Figure 1. The flow diagram of search methods and results of the review on social media use in interprofessional education.
View this figure

Only one study, which received the highest MERSQI score, was designed to compare multiple interventions delivered to interprofessional groups of learners and found no significant differences in IEPS and RIPLS scores among the 3 groups, although no P value was reported [2]. In addition, these 3 groups did not significantly differ in their social media use metrics (the number of posts and time spent on site) showed (P=.47).

Principal Findings

Many interprofessional learners are familiar with the personal use of social media, particularly the use of social networking sites. One study found that 90% of students used social media regularly, and many students report they engage in social networking despite a heavy academic load [9]. Social media tools, such as Facebook, Instagram, and Twitter, are often used for personal use with users developing informal personal networks [7]. Transitioning learners from personal to professional use of social media to establish interprofessional learning communities provides a unique path forward for IPE [7].

The included studies used a variety of methods to integrate social media into IPE activities and, thus, bring together learners from a wide range of health care disciplines. Paired learning, virtual simulation platforms, blogs, and Wikis were among the social media tools used. Health care educators developed IPE activities with the intention of increasing learner knowledge and clinical skills in an interprofessional environment. Competencies from the Accreditation Council for Pharmacy Education, American Association of Colleges of Nursing, and the Interprofessional Education Collaborative were considered in the development of learning activities [4,9]. The evaluation included qualitative and quantitative feedback, such as the IEPS and the RIPLS survey instruments [2], as well as pre- and postexperience survey instruments.

Feedback from learners was often positive, with many stating social networking activities provided a unique opportunity for collaboration, allowing them to gain unique perspectives from other disciplines in a flexible format [4,9,10]. Although most learners were more than willing to collaborate, some felt that the use of social networking platforms had a “laid-back” and less academic feel [9]. Creating social media activities embedded in core courses, containing practical or clinical purpose, and with adequate pedagogical supports are recommended [2].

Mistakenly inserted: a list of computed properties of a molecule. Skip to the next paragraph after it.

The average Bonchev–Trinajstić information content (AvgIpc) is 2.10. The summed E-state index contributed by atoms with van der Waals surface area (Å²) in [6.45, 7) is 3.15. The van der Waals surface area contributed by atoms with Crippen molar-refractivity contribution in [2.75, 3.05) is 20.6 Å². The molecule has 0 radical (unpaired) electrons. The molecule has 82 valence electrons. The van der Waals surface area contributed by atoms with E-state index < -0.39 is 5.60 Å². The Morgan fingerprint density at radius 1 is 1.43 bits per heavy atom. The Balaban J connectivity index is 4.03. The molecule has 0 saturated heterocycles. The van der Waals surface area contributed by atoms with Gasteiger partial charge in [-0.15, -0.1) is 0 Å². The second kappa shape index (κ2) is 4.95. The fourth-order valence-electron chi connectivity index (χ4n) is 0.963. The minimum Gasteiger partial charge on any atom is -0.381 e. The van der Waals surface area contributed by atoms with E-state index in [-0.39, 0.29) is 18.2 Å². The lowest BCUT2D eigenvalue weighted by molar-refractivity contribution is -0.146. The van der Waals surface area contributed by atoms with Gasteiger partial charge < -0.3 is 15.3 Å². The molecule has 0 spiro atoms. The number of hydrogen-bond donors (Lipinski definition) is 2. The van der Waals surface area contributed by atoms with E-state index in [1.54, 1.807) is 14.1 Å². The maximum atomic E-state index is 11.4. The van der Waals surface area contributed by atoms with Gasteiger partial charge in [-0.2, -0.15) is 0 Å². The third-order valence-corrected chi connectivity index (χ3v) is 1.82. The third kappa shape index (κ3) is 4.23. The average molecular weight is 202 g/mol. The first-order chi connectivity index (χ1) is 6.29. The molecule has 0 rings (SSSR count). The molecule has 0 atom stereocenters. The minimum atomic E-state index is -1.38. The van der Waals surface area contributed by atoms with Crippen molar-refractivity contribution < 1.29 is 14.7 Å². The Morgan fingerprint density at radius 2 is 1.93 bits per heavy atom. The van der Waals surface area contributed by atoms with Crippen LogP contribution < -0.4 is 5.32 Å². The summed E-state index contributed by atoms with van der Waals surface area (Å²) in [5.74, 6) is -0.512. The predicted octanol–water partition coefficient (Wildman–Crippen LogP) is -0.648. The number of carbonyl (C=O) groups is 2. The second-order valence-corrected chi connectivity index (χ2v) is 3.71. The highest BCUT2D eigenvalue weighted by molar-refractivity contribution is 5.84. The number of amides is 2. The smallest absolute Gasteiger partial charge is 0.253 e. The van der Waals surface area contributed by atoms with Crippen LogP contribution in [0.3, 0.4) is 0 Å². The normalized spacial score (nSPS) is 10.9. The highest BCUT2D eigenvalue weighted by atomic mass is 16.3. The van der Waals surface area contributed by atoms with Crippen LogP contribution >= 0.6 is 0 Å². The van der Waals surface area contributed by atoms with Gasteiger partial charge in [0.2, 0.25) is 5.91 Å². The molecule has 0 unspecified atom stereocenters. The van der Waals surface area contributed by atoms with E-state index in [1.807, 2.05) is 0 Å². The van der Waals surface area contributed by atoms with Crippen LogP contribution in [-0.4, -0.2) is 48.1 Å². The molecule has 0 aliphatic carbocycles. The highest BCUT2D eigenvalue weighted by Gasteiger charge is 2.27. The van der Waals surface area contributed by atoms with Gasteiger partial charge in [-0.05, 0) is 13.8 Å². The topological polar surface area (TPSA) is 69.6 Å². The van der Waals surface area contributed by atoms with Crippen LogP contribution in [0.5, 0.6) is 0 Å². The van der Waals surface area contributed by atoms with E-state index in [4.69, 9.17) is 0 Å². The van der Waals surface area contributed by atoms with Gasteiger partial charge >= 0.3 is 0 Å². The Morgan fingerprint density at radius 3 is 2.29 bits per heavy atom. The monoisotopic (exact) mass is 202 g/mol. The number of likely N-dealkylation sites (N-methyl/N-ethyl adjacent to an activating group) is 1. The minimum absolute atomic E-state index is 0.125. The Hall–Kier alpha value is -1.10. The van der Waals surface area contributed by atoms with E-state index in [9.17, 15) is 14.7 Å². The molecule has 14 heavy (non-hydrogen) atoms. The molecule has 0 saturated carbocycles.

Although this review identified only a limited number of studies, this most likely reflects the emerging nature of the use of social media in IPE. More rigorous research on the effectiveness of social media tools, as well as future Web-based tools in IPE, needs to be conducted. A thorough discussion of this review in the context of IPE literature cannot be performed, as there are currently no published reviews on this topic. However, systematic reviews on social media use in medical and nursing education are available. The use of social media in these fields has been associated with improved knowledge, attitudes, and skills, as well as the promotion of learner engagement and professional development [11,12]. Although studies used a variety of social media tools, evidence as to which of these is the most effective in an IPE activity at improving learner behaviors and positively impacting patient outcomes is still lacking. Another limitation of this review is that the most updated version of the Kirkpatrick model (the New World Kirkpatrick Model) was not used, which may have affected the results.